Moshav Arbel to the Sea of Galilee in First-Century Costume
The final day of our journey begins early—at 5:30am, with the breaking of the unseen sun. It’s hiding behind clouds, which is the reason we’ve chosen this hour of the morning. We’ve heard the rain’s a-comin’ and it’s a-comin’ hard! We don our dress and man-dress and break down our tent one last time before leaving out from Moshav Arbel above the cliffs.
Betsy’s knee is hurting bad, so we plan to take it slow. The first part of the day is going to give her a challenge for sure, as we’re heading back down the cliff-side we came up last night. The trail leads us down at a different spot which is great because we come across some awesome ruins including a cave that’s obviously been dug into the hillside for some reason. It reminds us Tolkien fans of a hobbit hole. This leads me to something I’ve been thinking about as we’ve walked these past couple of days: role play. It was a natural thing that came up in conversation along the way. The main intention when we planned the trip was not necessarily to impersonate Jesus (how presumptuous!), but rather to understand his life and teachings better by sensing the world in some ways as he would have. Yet it became a natural consequence of dressing like him that whenever we hiked through populated areas along the trail I would be called Jesus/Issa/Yeshua, so I definitely thought of what it means to portray him (big sandals!).
We thought of others as well. At one point, a peaceful little dog joined our band and I thought of myself as Francis of Assisi, who is known to have cared for animals and thus attracted them to himself. Betsy briefly thought of herself as Sarah or Mary Magdalene along the way too. So here we are hiking down a cliff-side in a beautiful heavy mist thinking of the The Lord of the Rings and in my mind I become Gandalf or Aragorn in my hooded outfit while Betsy and our other travel partners became hobbits. A little further on I’m back to being Jesus as a man picking up children in his school bus leans over to watch us walk past and yells, “Good morning! Good morning Jesus!” We smile, call “Good morning!,” and wave back.
I enjoy this morning’s slow walk through Wadi Hamam (Valley of the Doves)—a perfect time and place for reflection. Everything is so beautiful and green, with complements of bright reds, purples, whites, yellows, and oranges dotting the sides of the path in flowers. We plod through the light rain and I think of Jesus walking with his disciples through similar valleys in similar weather. What was he thinking about?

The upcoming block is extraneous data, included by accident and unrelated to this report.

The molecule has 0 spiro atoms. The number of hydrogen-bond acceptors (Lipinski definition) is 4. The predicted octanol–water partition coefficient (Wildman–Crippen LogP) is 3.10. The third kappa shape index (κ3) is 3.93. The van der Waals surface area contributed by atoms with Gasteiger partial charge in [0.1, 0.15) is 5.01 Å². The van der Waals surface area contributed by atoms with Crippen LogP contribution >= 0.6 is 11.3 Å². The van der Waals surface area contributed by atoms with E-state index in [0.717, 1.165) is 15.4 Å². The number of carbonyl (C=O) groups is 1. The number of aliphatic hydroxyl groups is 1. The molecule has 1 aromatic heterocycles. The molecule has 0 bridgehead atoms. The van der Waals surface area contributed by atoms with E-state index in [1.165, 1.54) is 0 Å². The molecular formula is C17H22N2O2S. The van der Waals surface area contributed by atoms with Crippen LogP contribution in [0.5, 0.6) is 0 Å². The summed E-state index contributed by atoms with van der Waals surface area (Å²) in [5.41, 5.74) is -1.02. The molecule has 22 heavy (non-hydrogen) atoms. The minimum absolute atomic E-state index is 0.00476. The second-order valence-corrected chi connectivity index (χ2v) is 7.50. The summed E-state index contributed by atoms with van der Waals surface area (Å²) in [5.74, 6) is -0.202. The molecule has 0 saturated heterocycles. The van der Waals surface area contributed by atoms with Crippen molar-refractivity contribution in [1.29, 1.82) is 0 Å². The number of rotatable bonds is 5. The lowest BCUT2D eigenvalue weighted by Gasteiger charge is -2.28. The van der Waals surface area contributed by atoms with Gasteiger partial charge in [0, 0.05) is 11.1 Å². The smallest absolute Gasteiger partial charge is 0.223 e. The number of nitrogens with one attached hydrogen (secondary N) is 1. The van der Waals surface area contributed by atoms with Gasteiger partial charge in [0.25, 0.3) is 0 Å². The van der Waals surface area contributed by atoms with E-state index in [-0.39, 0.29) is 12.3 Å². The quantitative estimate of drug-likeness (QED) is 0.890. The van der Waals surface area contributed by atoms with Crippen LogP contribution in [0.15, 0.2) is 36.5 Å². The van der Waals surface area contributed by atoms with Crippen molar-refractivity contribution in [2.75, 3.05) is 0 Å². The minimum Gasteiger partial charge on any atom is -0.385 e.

As we leave the Arbel Cliffs behind us, we begin to worry as light rain changes to heavier rain accompanied by flashes and crashes of lightning and thunder. We contemplate stopping but it passes quickly overhead and away. The sun slides up through some clouds and then shines brilliantly on us though we’re still walking through pockets of rain. I keep looking back to see if there’s a rainbow somewhere, and I feel a sense of connection with God’s people ever since Noah who have been doing the same thing—remembering and looking for God’s promises in the signs he gives.
Mud! Lots of it as we walk through orchards and olive groves toward our destination at the Sea of Galilee. I like Anna’s comment: “Why didn’t Jesus tell more parables involving mud?” We find ourselves asking questions similar to this one—why not more parables about caves, about valleys, about lentils, about olive trees, etc…. But as the footpaths-of-Jesus follower, John, wrote at the end of his gospel: “Jesus did many other things as well. If every one of them were written down, I suppose that even the whole world would not have room for the books that would be written” (John 21:25). I really love that verse! It’s probably true about what Jesus “said” as well as “did.”
The mud clinging to our sandals makes every step pounds and kilos heavier, and Betsy’s knee gets worse under the constant strain. The pain becomes so bad that we decide to accept a ride from our awesome support posse (Anna and Dave Landis, Taylor Stutzman—thank you for everything!) and cover the last four kilometers in a 21st Century chariot. This fits neatly under our ever-widening category, “hospitality,” which—as everyone knows—is timeless.
After 40ish miles of walking and a very brief chariot ride, we have finally reached our pilgrimage destination—Capernaum at the Sea of Galilee, Jesus’ base of ministry. My time here at the seaside, with my bare feet in the cool water is one of my favorite moments of the entire trip. I love the wind blowing toward us from the south and west, the sound of waves crashing on the shore, the sun warming my face. Closing my eyes,
I imagine what Jesus thought as he stood here. I think of him calling his disciples at this place; of getting into boats and crossing to the other side with friends. And then I begin to think more about those first disciples. I imagine them returning to this sea every once in a while to center themselves and to remember how it all began…when they were all just about their normal day-to-day and Jesus came and called them away to a very different life. They, too, stand here with their feet in the water listening to waves. They come here to refresh after intense ministry in Jerusalem or after traveling to other parts of the world to share the gospel with others. They think, “If only everyone could have seen Jesus the way he was here! What an incredible time it was to be alive! What an awesome thing that we got to follow and befriend Jesus, the only divine human to walk on this earth!”
I’ll bet it was as hard for them to pull themselves away from their watery reveries as it now is for me to walk back up the hill to where I will return by car to my “day-to-day” in Nazareth. By car, we will cover in less than an hour the ground we covered in 3 days of walking. I know it will take some time for my soul to catch up to my body when we get there.